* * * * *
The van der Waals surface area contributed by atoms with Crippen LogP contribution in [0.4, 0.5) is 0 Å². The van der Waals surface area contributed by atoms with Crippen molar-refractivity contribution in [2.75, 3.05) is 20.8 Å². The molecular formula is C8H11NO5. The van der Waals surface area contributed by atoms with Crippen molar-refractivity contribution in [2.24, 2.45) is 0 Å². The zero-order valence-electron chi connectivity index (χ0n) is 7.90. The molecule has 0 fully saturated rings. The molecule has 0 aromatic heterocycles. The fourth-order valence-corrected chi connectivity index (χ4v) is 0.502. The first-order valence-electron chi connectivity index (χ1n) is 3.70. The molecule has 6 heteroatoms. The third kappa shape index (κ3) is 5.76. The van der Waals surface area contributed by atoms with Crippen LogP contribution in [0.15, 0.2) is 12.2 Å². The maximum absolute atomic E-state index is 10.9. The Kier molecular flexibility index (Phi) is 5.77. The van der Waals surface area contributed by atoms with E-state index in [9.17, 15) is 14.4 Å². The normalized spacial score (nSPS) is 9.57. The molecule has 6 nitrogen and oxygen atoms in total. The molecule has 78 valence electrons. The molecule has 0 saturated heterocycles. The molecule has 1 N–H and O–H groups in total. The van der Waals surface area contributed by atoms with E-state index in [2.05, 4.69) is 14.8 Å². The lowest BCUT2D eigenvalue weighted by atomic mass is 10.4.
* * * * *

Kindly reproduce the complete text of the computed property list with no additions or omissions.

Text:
The van der Waals surface area contributed by atoms with Crippen LogP contribution in [0.4, 0.5) is 0 Å². The van der Waals surface area contributed by atoms with Crippen molar-refractivity contribution in [2.75, 3.05) is 20.8 Å². The molecular formula is C8H11NO5. The van der Waals surface area contributed by atoms with Crippen molar-refractivity contribution in [2.24, 2.45) is 0 Å². The zero-order valence-electron chi connectivity index (χ0n) is 7.90. The molecule has 0 fully saturated rings. The molecule has 0 aromatic heterocycles. The fourth-order valence-corrected chi connectivity index (χ4v) is 0.502. The first-order valence-electron chi connectivity index (χ1n) is 3.70. The molecule has 6 heteroatoms. The third kappa shape index (κ3) is 5.76. The van der Waals surface area contributed by atoms with Crippen LogP contribution in [0.15, 0.2) is 12.2 Å². The maximum absolute atomic E-state index is 10.9. The Kier molecular flexibility index (Phi) is 5.77. The van der Waals surface area contributed by atoms with E-state index in [9.17, 15) is 14.4 Å². The normalized spacial score (nSPS) is 9.57. The molecule has 6 nitrogen and oxygen atoms in total. The molecule has 78 valence electrons. The molecule has 0 saturated heterocycles. The molecule has 1 N–H and O–H groups in total. The van der Waals surface area contributed by atoms with E-state index in [2.05, 4.69) is 14.8 Å². The lowest BCUT2D eigenvalue weighted by atomic mass is 10.4.